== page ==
SMTP does not have a built-in method for authenticating email addresses. In fact, the email addresses of the sender and recipient can be found in two places within an email – the header and the SMTP envelope. The fields that the recipient sees are included in the email header. However, the SMTP envelope contains the information that servers use to deliver an email to the correct address. But, these fields do not have to match in order for an email to be sent successfully.

Email spoofing is relatively simple because the SMTP envelope never checks the header and the recipient cannot see the information in the envelope.

Fortunately, domain owners can prevent email spoofing by configuring some TXT records on their domain names. Modern SMTP servers check for the existence of these records, basis on which the authenticity and integrity of the received emails is decided. These TXT records are explained below:


A Sender Policy Framework (SPF) record lists the SMTP servers that are authorized to send emails from a particular domain. This way, if someone made up an email address associated with a domain, it would not be listed on the SPF record and would not pass authorization. A typical SPF record is always configured as a TXT record on the root of domain.tld. An example of an SPF record is given below:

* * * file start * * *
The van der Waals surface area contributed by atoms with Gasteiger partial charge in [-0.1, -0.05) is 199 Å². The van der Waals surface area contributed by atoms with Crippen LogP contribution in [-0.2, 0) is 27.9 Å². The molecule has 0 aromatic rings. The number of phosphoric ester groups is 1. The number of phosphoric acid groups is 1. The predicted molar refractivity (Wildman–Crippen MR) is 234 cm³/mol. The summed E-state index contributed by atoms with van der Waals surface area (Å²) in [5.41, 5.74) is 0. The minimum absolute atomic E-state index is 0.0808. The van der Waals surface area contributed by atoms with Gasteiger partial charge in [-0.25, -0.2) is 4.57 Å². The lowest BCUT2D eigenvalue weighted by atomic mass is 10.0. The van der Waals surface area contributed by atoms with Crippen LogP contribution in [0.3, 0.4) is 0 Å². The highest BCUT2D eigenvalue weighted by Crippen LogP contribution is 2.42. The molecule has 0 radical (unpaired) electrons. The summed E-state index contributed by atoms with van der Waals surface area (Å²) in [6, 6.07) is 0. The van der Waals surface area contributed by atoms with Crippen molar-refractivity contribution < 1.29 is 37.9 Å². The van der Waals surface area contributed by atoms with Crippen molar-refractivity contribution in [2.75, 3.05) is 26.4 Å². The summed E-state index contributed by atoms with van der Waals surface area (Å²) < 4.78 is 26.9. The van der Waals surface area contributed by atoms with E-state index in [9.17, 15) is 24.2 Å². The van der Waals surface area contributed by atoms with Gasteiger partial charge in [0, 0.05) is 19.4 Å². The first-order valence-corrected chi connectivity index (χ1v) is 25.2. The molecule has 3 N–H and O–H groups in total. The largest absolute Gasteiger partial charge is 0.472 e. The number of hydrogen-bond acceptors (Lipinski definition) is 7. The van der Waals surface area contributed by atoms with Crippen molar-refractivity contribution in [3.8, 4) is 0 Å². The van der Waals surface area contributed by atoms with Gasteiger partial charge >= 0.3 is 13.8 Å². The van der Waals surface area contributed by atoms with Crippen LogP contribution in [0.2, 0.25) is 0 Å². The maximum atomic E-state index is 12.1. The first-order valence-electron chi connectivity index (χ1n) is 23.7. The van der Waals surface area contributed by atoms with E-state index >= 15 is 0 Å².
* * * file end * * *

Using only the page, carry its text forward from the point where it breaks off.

v=spf1 ip4: include:another.tld -all
  • v=spf1 : Indicates that the record is an SPF record and states that version 1 of SPF is being implemented. There is no other version at this point.
  • ip4: : States the mechanism as IPv4 address of the SMTP server that is authorized to send emails for the domain. Other mechanisms are a, mx, ip6, etc. ptr mechanism is now deprecated as of RFC7208 and thus should not be used.
  • include:another.tld : Mechanism that includes SPF policy from the given domain (another.tld) while authorizing the sender SMTP server. A maximum of 10 includes are allowed for any sending domain.
  • all : States the behaviour of the receiving server against all emails sent from a domain that is not authorized.
    • -all stands for a hard fail, meaning the emails from an unauthorized SMTP server will simply be rejected.
    • ~all stands for a soft fail, meaning the emails from an unauthorized SMTP server will be marked as possible spam.
    • +all stands for a pass. Emails from all SMTP servers, irrespective of the SPF policy, will be delivered to the recipient.